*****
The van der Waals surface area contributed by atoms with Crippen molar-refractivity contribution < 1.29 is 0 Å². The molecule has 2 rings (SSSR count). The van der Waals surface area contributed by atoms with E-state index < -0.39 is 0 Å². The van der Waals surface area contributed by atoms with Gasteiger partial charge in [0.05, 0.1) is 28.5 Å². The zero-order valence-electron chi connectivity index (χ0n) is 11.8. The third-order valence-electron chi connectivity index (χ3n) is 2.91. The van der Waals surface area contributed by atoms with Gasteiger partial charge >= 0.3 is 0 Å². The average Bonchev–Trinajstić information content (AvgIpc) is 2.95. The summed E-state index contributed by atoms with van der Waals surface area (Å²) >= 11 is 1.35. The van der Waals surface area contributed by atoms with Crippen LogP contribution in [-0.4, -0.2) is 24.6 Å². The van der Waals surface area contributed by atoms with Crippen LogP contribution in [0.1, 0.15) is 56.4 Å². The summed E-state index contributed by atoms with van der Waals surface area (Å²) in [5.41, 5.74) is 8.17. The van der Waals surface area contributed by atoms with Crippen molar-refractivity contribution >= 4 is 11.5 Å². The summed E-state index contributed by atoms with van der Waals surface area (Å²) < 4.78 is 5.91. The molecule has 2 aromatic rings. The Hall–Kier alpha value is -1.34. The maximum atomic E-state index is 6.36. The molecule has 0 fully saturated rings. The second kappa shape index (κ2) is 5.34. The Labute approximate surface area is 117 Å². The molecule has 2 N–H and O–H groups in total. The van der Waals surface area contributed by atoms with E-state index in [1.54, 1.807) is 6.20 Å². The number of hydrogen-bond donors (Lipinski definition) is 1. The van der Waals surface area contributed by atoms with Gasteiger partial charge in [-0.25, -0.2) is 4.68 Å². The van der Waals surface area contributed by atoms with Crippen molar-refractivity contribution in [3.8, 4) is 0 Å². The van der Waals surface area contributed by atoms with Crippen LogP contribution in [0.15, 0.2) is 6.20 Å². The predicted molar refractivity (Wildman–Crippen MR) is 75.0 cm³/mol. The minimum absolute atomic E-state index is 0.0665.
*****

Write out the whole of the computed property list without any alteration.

The van der Waals surface area contributed by atoms with Crippen molar-refractivity contribution < 1.29 is 0 Å². The molecule has 2 rings (SSSR count). The van der Waals surface area contributed by atoms with E-state index < -0.39 is 0 Å². The van der Waals surface area contributed by atoms with Gasteiger partial charge in [0.05, 0.1) is 28.5 Å². The zero-order valence-electron chi connectivity index (χ0n) is 11.8. The third-order valence-electron chi connectivity index (χ3n) is 2.91. The van der Waals surface area contributed by atoms with Gasteiger partial charge >= 0.3 is 0 Å². The average Bonchev–Trinajstić information content (AvgIpc) is 2.95. The summed E-state index contributed by atoms with van der Waals surface area (Å²) >= 11 is 1.35. The van der Waals surface area contributed by atoms with Crippen LogP contribution in [-0.4, -0.2) is 24.6 Å². The van der Waals surface area contributed by atoms with Crippen LogP contribution in [0.1, 0.15) is 56.4 Å². The summed E-state index contributed by atoms with van der Waals surface area (Å²) in [5.41, 5.74) is 8.17. The van der Waals surface area contributed by atoms with Crippen molar-refractivity contribution >= 4 is 11.5 Å². The summed E-state index contributed by atoms with van der Waals surface area (Å²) < 4.78 is 5.91. The molecule has 2 aromatic rings. The Hall–Kier alpha value is -1.34. The maximum atomic E-state index is 6.36. The molecule has 0 fully saturated rings. The second kappa shape index (κ2) is 5.34. The Labute approximate surface area is 117 Å². The molecule has 2 N–H and O–H groups in total. The van der Waals surface area contributed by atoms with E-state index in [1.54, 1.807) is 6.20 Å². The number of hydrogen-bond donors (Lipinski definition) is 1. The van der Waals surface area contributed by atoms with Gasteiger partial charge in [-0.25, -0.2) is 4.68 Å². The van der Waals surface area contributed by atoms with Crippen molar-refractivity contribution in [3.8, 4) is 0 Å². The van der Waals surface area contributed by atoms with Crippen LogP contribution in [0.15, 0.2) is 6.20 Å². The predicted molar refractivity (Wildman–Crippen MR) is 75.0 cm³/mol. The minimum absolute atomic E-state index is 0.0665.